Prenatal Exposure to General Anesthesia Increases Risk of Subsequent ADHD, Behavioral Disorder Diagnosis


There have been ongoing concerns about the long-term effects of prenatal exposure on neurodevelopment.

Prenatal exposure to anesthesia can increase the risk of that child developing attention deficit hyperactivity disorder (ADHD) and other behavioral disorders, according to investigators at the Columbia University Mailman School of Public Health and Columbia University Irving Medical Center (CUIMC) who published their findings in the British Journal of Anesthesia.1

The investigators observed that risk of ADHD diagnosis increased by 32% and risk of a disruptive or internalizing behavioral disorder (DIBD) diagnosis increased by 31% if the child was prenatally exposed to anesthesia for maternal surgery during pregnancy.

“For several years there have been concerns about the long-term neurodevelopmental effects of anesthetic exposure in children, with the FDA in 2016 releasing a Drug Safety Communication warning against repeated or lengthy use of anesthesia in young children and pregnant women,” said first author Caleb Ing, MD, MS, associate professor of Anesthesiology and Epidemiology at Columbia Public Health and CUIMC, in the press release.

When a woman who is pregnant receives general anesthesia, that drug can actually cross the placenta, according to the study authors. While the FDA cautions this exposure, children may have other underlying health problems that can also increase their risk of getting a neurodevelopmental disorder, Ing explained.

Image credit: Yakobchuk Olena |

Image credit: Yakobchuk Olena |

Investigators conducted this study because there had previously been limited data on the association between prenatal exposure to anesthesia for maternal surgery during pregnancy and risk of children developing a behavioral disorder.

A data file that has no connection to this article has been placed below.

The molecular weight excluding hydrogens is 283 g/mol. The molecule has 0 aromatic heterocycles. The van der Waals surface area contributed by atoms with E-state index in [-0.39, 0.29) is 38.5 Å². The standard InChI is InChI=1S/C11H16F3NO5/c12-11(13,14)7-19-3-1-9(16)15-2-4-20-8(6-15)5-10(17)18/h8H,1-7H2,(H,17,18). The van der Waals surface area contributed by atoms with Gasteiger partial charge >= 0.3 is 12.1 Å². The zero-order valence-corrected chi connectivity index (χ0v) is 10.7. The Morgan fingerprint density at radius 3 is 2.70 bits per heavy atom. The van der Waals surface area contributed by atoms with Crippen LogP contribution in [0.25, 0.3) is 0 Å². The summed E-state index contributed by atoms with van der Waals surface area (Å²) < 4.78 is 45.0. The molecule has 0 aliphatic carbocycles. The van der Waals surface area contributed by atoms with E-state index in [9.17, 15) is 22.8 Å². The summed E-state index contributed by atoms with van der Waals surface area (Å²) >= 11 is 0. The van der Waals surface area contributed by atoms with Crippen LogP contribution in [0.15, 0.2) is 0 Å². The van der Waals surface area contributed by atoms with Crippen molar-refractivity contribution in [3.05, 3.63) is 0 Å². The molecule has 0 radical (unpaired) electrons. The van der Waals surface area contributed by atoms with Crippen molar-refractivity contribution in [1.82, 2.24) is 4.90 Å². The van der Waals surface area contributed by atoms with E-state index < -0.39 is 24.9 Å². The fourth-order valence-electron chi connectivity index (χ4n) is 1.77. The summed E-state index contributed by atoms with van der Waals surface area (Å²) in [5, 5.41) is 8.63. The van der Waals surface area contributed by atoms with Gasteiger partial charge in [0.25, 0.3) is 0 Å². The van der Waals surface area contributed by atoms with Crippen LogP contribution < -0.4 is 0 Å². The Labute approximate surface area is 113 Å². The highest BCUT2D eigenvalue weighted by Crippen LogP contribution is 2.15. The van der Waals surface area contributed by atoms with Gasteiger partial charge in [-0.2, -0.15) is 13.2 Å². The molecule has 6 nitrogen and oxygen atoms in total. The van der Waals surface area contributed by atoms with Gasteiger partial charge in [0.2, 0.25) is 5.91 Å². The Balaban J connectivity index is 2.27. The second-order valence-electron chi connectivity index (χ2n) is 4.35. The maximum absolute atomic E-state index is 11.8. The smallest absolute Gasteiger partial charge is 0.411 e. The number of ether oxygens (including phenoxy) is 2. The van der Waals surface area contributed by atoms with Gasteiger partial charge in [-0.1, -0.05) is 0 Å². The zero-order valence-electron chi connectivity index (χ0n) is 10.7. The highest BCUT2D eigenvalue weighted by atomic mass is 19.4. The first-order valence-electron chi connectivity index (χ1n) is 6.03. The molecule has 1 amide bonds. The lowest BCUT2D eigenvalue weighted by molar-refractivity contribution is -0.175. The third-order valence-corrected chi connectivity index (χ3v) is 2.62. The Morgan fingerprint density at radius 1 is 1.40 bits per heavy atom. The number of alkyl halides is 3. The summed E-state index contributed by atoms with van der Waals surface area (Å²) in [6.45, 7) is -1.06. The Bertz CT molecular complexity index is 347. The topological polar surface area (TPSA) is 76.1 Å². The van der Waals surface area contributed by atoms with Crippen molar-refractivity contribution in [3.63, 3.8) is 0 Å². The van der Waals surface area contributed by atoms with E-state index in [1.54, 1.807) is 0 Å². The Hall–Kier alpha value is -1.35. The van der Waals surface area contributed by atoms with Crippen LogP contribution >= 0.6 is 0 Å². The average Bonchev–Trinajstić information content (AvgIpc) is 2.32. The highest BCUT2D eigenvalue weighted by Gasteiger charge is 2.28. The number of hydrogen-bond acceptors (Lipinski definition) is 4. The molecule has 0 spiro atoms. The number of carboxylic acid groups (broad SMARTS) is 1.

During this study, investigators matched 34,271 children prenatally exposed to anesthesia with 171,355 children who were not exposed. Patient data was collected from the Medicaid Analytic eXtract, and the team defined the primary end point as DIBD diagnosis in children, and secondary outcomes as diagnoses for other neuropsychiatric disorders, including ADHD, behavioral disorders, developmental speech or language disorders, and autism.2

Investigators observed an increased hazard ratio for disruptive (HR, 1.32; 95% CI, 1.24–1.41) and internalizing (HR, 1.36; 95% CI, 1.20–1.53) behavioral disorders.They observed that prenatal anesthesia exposure also increased increased risk of ADHD by 32% (HR, 1.32; 95% CI, 1.22–1.43) and behavioral disorders by 28% (HR, 1.28; 95% CI, 1.14–1.42).

Further, the risk of a developmental speech or language disorder diagnosis increased by 16% (HR, 1.16; 95% CI, 1.05–1.28) while risk of autism diagnosis increased by 31% (HR, 1.31; 95% CI, 1.05–1.64).

However, Ing noted that it is sometimes necessary for expecting mothers to have surgery during pregnancy, so not having surgery because of anesthesia exposure could actually be riskier for the mother and child.1

“Our findings could help inform preoperative risk assessment in pregnant women, especially when the surgical procedure is elective or when viable treatment is available,” said senior author Guohua Li, MD, DrPH, professor of Epidemiology and Anesthesiology at Columbia Mailman School and Vagelos College of Physicians and Surgeons, in the press release.


  1. Uptick in behavioral disorders reported in children following prenatal exposure to anesthesia. Mailman School Of Public Health at Columbia University. News Release. February 28, 2024. Accessed on March 4, 2024.
  2. Ing C, Silber JH, Lackraj D, et al. Behavioral disorders after prenatal exposure to anesthesia for maternal surgery. BJA. 2024. doi:10.1016/j.bja.2024.01.025
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